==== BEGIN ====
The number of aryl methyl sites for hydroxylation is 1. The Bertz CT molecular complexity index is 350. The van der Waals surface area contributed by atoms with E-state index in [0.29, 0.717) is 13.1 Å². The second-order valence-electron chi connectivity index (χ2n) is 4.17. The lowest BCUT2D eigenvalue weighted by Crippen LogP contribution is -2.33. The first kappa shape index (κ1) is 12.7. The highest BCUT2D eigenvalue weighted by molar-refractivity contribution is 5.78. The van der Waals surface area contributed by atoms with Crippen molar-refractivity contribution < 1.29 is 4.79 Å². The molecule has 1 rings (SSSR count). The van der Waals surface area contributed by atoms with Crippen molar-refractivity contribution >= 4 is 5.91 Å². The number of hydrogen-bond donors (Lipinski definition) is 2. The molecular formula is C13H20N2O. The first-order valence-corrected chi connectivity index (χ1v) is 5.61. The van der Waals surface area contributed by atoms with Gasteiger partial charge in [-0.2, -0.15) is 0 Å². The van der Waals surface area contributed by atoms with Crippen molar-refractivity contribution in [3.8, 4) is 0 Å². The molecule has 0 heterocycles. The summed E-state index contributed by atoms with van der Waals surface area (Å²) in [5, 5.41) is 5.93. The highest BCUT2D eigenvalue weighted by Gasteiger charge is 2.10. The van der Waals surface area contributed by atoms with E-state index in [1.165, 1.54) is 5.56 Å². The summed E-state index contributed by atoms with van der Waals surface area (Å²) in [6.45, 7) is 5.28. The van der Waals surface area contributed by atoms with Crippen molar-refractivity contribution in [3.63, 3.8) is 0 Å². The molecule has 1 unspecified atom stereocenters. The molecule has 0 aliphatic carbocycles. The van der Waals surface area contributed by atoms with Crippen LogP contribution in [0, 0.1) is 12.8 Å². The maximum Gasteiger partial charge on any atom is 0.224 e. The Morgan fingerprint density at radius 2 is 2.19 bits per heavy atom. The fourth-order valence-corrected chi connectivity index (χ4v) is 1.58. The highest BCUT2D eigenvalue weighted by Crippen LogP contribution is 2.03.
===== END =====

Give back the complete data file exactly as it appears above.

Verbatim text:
The number of aryl methyl sites for hydroxylation is 1. The Bertz CT molecular complexity index is 350. The van der Waals surface area contributed by atoms with E-state index in [0.29, 0.717) is 13.1 Å². The second-order valence-electron chi connectivity index (χ2n) is 4.17. The lowest BCUT2D eigenvalue weighted by Crippen LogP contribution is -2.33. The first kappa shape index (κ1) is 12.7. The highest BCUT2D eigenvalue weighted by molar-refractivity contribution is 5.78. The van der Waals surface area contributed by atoms with Crippen molar-refractivity contribution < 1.29 is 4.79 Å². The molecule has 1 rings (SSSR count). The van der Waals surface area contributed by atoms with Crippen molar-refractivity contribution >= 4 is 5.91 Å². The number of hydrogen-bond donors (Lipinski definition) is 2. The molecular formula is C13H20N2O. The first-order valence-corrected chi connectivity index (χ1v) is 5.61. The van der Waals surface area contributed by atoms with Gasteiger partial charge in [-0.2, -0.15) is 0 Å². The van der Waals surface area contributed by atoms with Crippen molar-refractivity contribution in [3.8, 4) is 0 Å². The molecule has 0 heterocycles. The summed E-state index contributed by atoms with van der Waals surface area (Å²) in [5, 5.41) is 5.93. The highest BCUT2D eigenvalue weighted by Gasteiger charge is 2.10. The van der Waals surface area contributed by atoms with E-state index in [1.165, 1.54) is 5.56 Å². The summed E-state index contributed by atoms with van der Waals surface area (Å²) in [6.45, 7) is 5.28. The van der Waals surface area contributed by atoms with Crippen molar-refractivity contribution in [3.63, 3.8) is 0 Å². The molecule has 1 unspecified atom stereocenters. The molecule has 0 aliphatic carbocycles. The van der Waals surface area contributed by atoms with Crippen LogP contribution in [0, 0.1) is 12.8 Å². The maximum Gasteiger partial charge on any atom is 0.224 e. The Morgan fingerprint density at radius 2 is 2.19 bits per heavy atom. The fourth-order valence-corrected chi connectivity index (χ4v) is 1.58. The highest BCUT2D eigenvalue weighted by Crippen LogP contribution is 2.03.